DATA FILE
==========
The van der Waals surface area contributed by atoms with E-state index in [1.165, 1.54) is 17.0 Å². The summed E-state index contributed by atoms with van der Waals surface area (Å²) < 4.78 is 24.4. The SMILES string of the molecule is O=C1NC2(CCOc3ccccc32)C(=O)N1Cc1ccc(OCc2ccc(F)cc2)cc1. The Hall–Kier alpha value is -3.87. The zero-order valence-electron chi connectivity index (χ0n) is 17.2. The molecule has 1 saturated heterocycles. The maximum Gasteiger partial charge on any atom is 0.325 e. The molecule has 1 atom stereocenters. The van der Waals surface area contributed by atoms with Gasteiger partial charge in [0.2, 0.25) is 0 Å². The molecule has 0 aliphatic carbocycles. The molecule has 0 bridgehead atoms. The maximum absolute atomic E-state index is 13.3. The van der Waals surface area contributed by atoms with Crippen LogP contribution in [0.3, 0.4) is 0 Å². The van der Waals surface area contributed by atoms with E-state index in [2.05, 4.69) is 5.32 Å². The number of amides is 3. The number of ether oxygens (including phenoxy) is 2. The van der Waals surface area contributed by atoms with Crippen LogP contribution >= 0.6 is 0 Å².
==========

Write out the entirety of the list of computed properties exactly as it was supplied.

The van der Waals surface area contributed by atoms with E-state index in [1.165, 1.54) is 17.0 Å². The summed E-state index contributed by atoms with van der Waals surface area (Å²) < 4.78 is 24.4. The SMILES string of the molecule is O=C1NC2(CCOc3ccccc32)C(=O)N1Cc1ccc(OCc2ccc(F)cc2)cc1. The Hall–Kier alpha value is -3.87. The zero-order valence-electron chi connectivity index (χ0n) is 17.2. The molecule has 1 saturated heterocycles. The maximum Gasteiger partial charge on any atom is 0.325 e. The molecule has 1 atom stereocenters. The van der Waals surface area contributed by atoms with Gasteiger partial charge in [0.2, 0.25) is 0 Å². The molecule has 0 aliphatic carbocycles. The molecule has 0 bridgehead atoms. The maximum absolute atomic E-state index is 13.3. The van der Waals surface area contributed by atoms with Crippen LogP contribution in [0.3, 0.4) is 0 Å². The van der Waals surface area contributed by atoms with E-state index in [2.05, 4.69) is 5.32 Å². The number of amides is 3. The number of ether oxygens (including phenoxy) is 2. The van der Waals surface area contributed by atoms with Crippen LogP contribution >= 0.6 is 0 Å².